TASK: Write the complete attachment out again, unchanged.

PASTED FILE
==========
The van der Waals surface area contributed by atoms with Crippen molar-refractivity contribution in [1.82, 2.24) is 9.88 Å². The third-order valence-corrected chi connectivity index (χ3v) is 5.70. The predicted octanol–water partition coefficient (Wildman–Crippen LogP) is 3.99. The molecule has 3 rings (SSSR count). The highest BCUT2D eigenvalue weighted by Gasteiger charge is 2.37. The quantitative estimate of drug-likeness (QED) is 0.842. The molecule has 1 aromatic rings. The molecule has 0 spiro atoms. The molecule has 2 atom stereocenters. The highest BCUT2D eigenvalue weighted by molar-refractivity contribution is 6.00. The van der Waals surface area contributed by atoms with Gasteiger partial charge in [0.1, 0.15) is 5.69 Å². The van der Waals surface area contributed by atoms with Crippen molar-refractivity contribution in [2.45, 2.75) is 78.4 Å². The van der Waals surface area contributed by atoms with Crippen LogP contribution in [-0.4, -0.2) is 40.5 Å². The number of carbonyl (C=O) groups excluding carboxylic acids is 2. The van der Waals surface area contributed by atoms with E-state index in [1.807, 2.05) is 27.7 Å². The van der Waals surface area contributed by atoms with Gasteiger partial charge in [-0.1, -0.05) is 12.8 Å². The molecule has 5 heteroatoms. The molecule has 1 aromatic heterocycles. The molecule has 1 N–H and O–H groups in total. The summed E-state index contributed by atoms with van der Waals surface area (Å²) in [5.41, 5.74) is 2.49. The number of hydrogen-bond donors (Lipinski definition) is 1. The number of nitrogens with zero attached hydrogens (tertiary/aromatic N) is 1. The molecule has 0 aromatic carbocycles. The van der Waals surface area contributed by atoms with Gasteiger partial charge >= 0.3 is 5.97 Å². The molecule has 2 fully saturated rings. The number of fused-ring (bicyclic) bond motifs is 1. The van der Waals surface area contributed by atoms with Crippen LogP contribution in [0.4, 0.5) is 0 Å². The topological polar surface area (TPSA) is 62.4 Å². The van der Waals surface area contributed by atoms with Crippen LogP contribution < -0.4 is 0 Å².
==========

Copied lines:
The van der Waals surface area contributed by atoms with Crippen molar-refractivity contribution in [1.82, 2.24) is 9.88 Å². The third-order valence-corrected chi connectivity index (χ3v) is 5.70. The predicted octanol–water partition coefficient (Wildman–Crippen LogP) is 3.99. The molecule has 3 rings (SSSR count). The highest BCUT2D eigenvalue weighted by Gasteiger charge is 2.37. The quantitative estimate of drug-likeness (QED) is 0.842. The molecule has 1 aromatic rings. The molecule has 0 spiro atoms. The molecule has 2 atom stereocenters. The highest BCUT2D eigenvalue weighted by molar-refractivity contribution is 6.00. The van der Waals surface area contributed by atoms with Gasteiger partial charge in [0.1, 0.15) is 5.69 Å². The van der Waals surface area contributed by atoms with Crippen molar-refractivity contribution in [2.45, 2.75) is 78.4 Å². The van der Waals surface area contributed by atoms with Crippen LogP contribution in [-0.4, -0.2) is 40.5 Å². The number of carbonyl (C=O) groups excluding carboxylic acids is 2. The van der Waals surface area contributed by atoms with E-state index in [1.807, 2.05) is 27.7 Å². The van der Waals surface area contributed by atoms with Gasteiger partial charge in [-0.1, -0.05) is 12.8 Å². The molecule has 5 heteroatoms. The molecule has 1 aromatic heterocycles. The molecule has 1 N–H and O–H groups in total. The summed E-state index contributed by atoms with van der Waals surface area (Å²) in [5.41, 5.74) is 2.49. The number of hydrogen-bond donors (Lipinski definition) is 1. The number of nitrogens with zero attached hydrogens (tertiary/aromatic N) is 1. The molecule has 0 aromatic carbocycles. The van der Waals surface area contributed by atoms with Gasteiger partial charge >= 0.3 is 5.97 Å². The molecule has 2 fully saturated rings. The number of fused-ring (bicyclic) bond motifs is 1. The van der Waals surface area contributed by atoms with Crippen LogP contribution in [0.4, 0.5) is 0 Å². The topological polar surface area (TPSA) is 62.4 Å². The van der Waals surface area contributed by atoms with Crippen LogP contribution < -0.4 is 0 Å².